Karen Hitchcock – On Caring for the Elderly

Karen Hitchcock’s essay Dear Life: On Caring for the Elderly is compassionate, respectful and beautifully written. As a study of ageism in our society, it is also seriously scary.

The author is a physician who works in a major Melbourne hospital. Her patients are mostly elderly. She has a Doctor of Philosophy Degree in Writing and is the author of award-winning fiction.

Dear Life

Dear Life

In this important essay, Karen Hitchcock conveys the sense that exists in our society of the hopelessness of old age. She suggests that this may be because younger people do not want to confront their own mortality. Perhaps they see their future selves in the elderly.

‘My chief aim is to strike a note of caution and to make explicit something that often remains unsaid and yet can be heard quite clearly: that the elderly are burdensome, bankrupting, non-productive. That old age is not worth living.’

Karen Hitchcock writes realistically about the problems of ageing. She writes also about the difficulties faced by health professionals who are confronted with sick old people. Ageing people who present at a hospital for treatment often have more than one physical problem. Often, too, they have complex social needs.

Karen Hitchcock - author and doctor

Karen Hitchcock – author and doctor

Ever increasing specialisation within the medical profession means that doctors focus on their own micro area of expertise. Patients presenting with ‘multi-morbid’ conditions can set off what Karen Hitchcock calls ‘turf wars’. Many  specialist doctors do not want to take responsibility for these old men and women and their multiple problems.

‘What if you come with two or three or four organs failing, and can no longer negotiate your stairs to go and buy food? What if your disease won’t fit into a fragment? Who will be your doctor?’ she asks.

There is another perceived problem that results when aged care facilities send ill patients to an acute hospital. Karen Hitchcock quotes one surgeon, who said: ‘It’s ridiculous: none of these patients should be treated. None of them.’

I once worked as a registered nurse in an aged care facility. I remember cringing at a barrage of abuse from a hospital registrar. I had dared to send an old woman who had experienced a heart attack by ambulance to ‘his’ hospital.

Some hospitals do manage to care very well, for elderly patients. Others are ‘overstretched, underfunded and caring for far too many patients’. Always there are ethical, fiscal and humanitarian problems about treating the elderly.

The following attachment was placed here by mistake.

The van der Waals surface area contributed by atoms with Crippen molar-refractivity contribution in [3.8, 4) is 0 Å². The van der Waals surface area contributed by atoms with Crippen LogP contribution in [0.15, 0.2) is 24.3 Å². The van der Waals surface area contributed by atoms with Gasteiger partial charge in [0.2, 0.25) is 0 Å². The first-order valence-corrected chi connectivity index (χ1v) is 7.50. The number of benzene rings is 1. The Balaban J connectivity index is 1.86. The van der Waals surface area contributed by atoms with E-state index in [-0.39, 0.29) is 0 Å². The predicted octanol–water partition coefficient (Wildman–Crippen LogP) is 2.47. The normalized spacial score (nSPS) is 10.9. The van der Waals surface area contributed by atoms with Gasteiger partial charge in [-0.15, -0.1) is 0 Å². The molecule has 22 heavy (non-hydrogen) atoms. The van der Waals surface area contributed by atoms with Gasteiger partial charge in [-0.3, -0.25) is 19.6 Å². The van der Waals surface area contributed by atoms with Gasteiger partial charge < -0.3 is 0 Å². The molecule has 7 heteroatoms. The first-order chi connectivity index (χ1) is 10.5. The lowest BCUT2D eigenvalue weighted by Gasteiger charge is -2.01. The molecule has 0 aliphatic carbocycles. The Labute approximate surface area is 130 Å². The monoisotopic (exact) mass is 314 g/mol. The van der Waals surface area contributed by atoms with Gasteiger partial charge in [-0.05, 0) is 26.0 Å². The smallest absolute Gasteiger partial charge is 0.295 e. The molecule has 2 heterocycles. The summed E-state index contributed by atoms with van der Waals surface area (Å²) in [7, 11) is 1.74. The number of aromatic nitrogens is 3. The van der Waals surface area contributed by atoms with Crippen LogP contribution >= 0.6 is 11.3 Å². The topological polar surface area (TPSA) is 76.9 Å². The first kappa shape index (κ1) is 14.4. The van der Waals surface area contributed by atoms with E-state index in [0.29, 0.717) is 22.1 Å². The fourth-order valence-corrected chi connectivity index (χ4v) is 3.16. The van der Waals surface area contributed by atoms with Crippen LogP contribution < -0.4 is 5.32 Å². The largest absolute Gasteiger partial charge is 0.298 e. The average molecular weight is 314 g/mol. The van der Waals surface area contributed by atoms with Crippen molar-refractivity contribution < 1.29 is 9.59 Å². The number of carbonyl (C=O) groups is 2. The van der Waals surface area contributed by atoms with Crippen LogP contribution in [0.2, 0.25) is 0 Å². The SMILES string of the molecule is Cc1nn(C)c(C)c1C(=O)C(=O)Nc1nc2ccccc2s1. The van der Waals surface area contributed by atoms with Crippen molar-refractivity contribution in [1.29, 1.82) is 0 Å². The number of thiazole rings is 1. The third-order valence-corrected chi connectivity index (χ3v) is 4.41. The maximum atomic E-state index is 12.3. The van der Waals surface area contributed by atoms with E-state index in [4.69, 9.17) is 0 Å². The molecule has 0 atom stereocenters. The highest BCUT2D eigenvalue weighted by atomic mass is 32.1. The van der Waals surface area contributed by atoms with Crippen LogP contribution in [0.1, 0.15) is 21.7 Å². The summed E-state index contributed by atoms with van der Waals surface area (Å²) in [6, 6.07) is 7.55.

An aged life worth living

An aged life worth living

The essay discusses aged life that is worth living. It touches on euthanasia. It discusses advanced care planning. This involves the health care system’s plans for an elderly individual with chronic disease. Hitchcock also writes about Advanced Care Directives. These include a person’s instructions for their own end-of-life care.

There are major structural problems in the health care system when it comes to caring for older people.

But Karen Hitchcock offers a glimmer of hope. She manages to show another, dignified side of ageing, illness and death.  Anecdotes about her much-loved grandmother, as well as those about some of her patients, are full of warmth and understanding.

Care and compassion

Care and compassion

As an avid reader of Karen Hitchcock’s regular essays in The Monthly, I expected Dear Life would be engrossing.  It did not disappoint. This is a learned essay. It is also easily accessible to the lay-person.

 Quarterly Essay No 57, Dear Life: On Caring for the Elderly, by Karen Hitchcock, rrp. $22.99.

I subscribe to the Quarterly Essay and this is a review for the Australian Women Writers Challenge 2015.

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4 thoughts on “Karen Hitchcock – On Caring for the Elderly

  1. I am looking forward to my old age…perhaps because I have had great role models and have been preparing my own children to be strong advocates as my voice becomes more and more inaudible due to ageism prejudices.

    I am incredibly grateful that even as a 16 year old I could recognise and speak out about ageism. In 1980 an English Teacher at my high school tried to fail an essay I wrote on the subject because she did not understand! Thank goodness I have had the exposure, support and education to talk out about discrimination where ever I find it!

    I pride myself on passing on these skills to my Year 1 students. It is never to early to learn about the world and what we can do as individuals when we come up against biases and prejudges. Hopefully they will be part of the solution in changing attitudes and advocating on behalf of those lucky enough to live to old age!

    Annie O’Callaghan

    • Great comments, Annie, thank you. I’m pleased you’ve had good role models for ageing and that you’ve always spoken out about prejudices. Sometimes I know it has been very hard. I keep hoping that by the time you and my other children are old, there will be less prejudice against older people. Certainly, Karen Hitchcock is a leader in the field.

      I think you may have commented on my blogs before, but they’ve somehow gone into the spam and I’ve deleted them. I need to check before I delete!

  2. How very right you are. It is quite concerning on many levels. I wonder why our health dollar is not seen to be as worthy as for those who are younger. One wonders where it leaves everyone and what kind of a future do we leave behind? Some of us now classified as elderly or dare I say old were not always so.. Is our future at the end of a needle?? Or under a mask of some description.?? Rosiex

    • No, with physicians like Karen Hitchcock, our futures are full of hope, I think, Rosie. You will love the essay. I’ve heard you talking like Dr. Hitchcock!

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